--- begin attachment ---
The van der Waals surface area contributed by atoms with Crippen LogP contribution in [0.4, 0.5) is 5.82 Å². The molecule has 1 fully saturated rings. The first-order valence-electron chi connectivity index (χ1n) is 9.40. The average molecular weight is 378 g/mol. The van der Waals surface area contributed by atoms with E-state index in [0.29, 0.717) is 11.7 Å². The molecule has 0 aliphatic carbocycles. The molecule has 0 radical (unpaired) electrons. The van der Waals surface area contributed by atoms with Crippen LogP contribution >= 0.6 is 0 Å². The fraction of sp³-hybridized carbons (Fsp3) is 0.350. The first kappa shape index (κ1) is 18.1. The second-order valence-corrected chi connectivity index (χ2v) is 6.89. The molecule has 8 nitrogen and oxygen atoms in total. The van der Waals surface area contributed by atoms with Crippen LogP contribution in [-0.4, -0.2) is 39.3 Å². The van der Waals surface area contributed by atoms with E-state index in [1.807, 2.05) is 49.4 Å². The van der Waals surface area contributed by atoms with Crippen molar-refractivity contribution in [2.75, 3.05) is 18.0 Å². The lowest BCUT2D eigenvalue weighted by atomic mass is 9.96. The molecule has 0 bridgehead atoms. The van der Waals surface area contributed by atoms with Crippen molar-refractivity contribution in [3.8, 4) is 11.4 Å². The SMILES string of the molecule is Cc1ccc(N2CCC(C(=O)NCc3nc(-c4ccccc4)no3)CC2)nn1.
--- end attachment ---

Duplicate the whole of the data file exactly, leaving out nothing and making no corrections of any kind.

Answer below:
The van der Waals surface area contributed by atoms with Crippen LogP contribution in [0.4, 0.5) is 5.82 Å². The molecule has 1 fully saturated rings. The first-order valence-electron chi connectivity index (χ1n) is 9.40. The average molecular weight is 378 g/mol. The van der Waals surface area contributed by atoms with E-state index in [0.29, 0.717) is 11.7 Å². The molecule has 0 aliphatic carbocycles. The molecule has 0 radical (unpaired) electrons. The van der Waals surface area contributed by atoms with Crippen LogP contribution >= 0.6 is 0 Å². The fraction of sp³-hybridized carbons (Fsp3) is 0.350. The first kappa shape index (κ1) is 18.1. The second-order valence-corrected chi connectivity index (χ2v) is 6.89. The molecule has 8 nitrogen and oxygen atoms in total. The van der Waals surface area contributed by atoms with Crippen LogP contribution in [-0.4, -0.2) is 39.3 Å². The van der Waals surface area contributed by atoms with E-state index in [1.807, 2.05) is 49.4 Å². The van der Waals surface area contributed by atoms with Crippen molar-refractivity contribution in [2.75, 3.05) is 18.0 Å². The lowest BCUT2D eigenvalue weighted by atomic mass is 9.96. The molecule has 0 bridgehead atoms. The van der Waals surface area contributed by atoms with Crippen molar-refractivity contribution in [3.8, 4) is 11.4 Å². The SMILES string of the molecule is Cc1ccc(N2CCC(C(=O)NCc3nc(-c4ccccc4)no3)CC2)nn1.